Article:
In a further proposal, the funding agency also wants young universities to be given preferential treatment when allocating infrastructure funds from the government in order to increase their performance.
UF’s proposals are critical given the agency’s mandate to advise the Secretary of the Education Cabinet on higher education funding issues and to develop a fair and transparent criterion for allocating funds to universities.
The agency is also in charge of allocating funds to the universities; Setting the maximum differentiated unit costs for the programs offered and mobilizing and obtaining funds from the government, donors and other sources.
“However, if the additional funds are not available due to other national priorities, the government has three options; Raise fees (which is inadvisable given the current economic situation), only support needy students based on each household’s economic situation, and third, accept students according to available funds,” Monari said Business Dailya Kenyan business publication, on November 12.
Serious concern about crisis
Educators fear that the current state of universities, if left unattended, could lead to a major crisis that could result in the institutions being shut down.
“It’s a bad situation. Unless something is done urgently, we will probably close some universities. Our collective bargaining agreements are unenforceable.
“As we speak, some are not paying full salaries, while others are paying their staff very late. This affects our members who have other scores to settle,” said Onesmus Mutio, organizing secretary of the Universities Academic Staff Union (UASU).
The nagging lack of funding has left most institutions struggling to stay afloat as the amount provided by the government is insufficient to cover their expenses amid higher student enrollments.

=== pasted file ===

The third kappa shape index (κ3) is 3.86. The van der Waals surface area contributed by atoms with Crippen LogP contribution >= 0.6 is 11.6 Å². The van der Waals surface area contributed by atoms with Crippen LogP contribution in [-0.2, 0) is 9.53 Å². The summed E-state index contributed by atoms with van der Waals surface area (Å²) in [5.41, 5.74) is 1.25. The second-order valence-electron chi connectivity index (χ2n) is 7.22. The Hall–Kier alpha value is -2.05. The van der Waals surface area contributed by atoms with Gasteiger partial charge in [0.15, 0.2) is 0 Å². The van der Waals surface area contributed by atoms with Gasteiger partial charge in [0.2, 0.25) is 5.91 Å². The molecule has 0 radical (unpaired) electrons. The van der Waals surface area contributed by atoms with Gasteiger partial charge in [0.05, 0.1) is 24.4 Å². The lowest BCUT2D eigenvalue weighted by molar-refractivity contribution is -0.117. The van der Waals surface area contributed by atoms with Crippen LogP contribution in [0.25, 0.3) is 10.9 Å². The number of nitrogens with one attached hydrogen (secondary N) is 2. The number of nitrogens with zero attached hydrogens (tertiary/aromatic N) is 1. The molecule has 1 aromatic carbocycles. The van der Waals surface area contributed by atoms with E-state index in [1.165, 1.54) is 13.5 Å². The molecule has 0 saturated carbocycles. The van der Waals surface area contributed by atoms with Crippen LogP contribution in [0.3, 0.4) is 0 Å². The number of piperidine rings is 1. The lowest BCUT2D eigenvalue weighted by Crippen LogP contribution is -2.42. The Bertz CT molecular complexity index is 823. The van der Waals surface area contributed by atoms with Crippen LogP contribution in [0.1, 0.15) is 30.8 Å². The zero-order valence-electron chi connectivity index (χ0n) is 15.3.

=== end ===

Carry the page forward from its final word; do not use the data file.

As a result of the escalating crisis, most universities are unable to meet their financial obligations. For example, Kenyatta University, Kenya’s largest university by enrollment, failed to pay teachers’ October salaries, citing cash flow problems.
Lecturers at Egerton University are also facing delayed salaries. Moi University announced in July that it would lay off some of its staff to lower its wage bill and stay afloat.
Last month, UF wrote to the World Bank to secure a $20 million bailout to help public universities run.
On 2.11 News from the university world reported that Kenya sought to exclude students from wealthy families from state-funded university courses to ease the unbearable burden of subsidized education.
UF said it will conduct screening of all new and existing students to ensure only those from needy backgrounds are accessing government funds.
This conservative approach will also be extended to the Higher Education Loans Board, the agency that disburses government loans to students, meaning the facilities will be closed to students who have the means to study.
The new model is primarily intended to help cut state subsidies at a time when the government is struggling to fund its obligations – the result of a difficult economic environment and urgent loan repayments.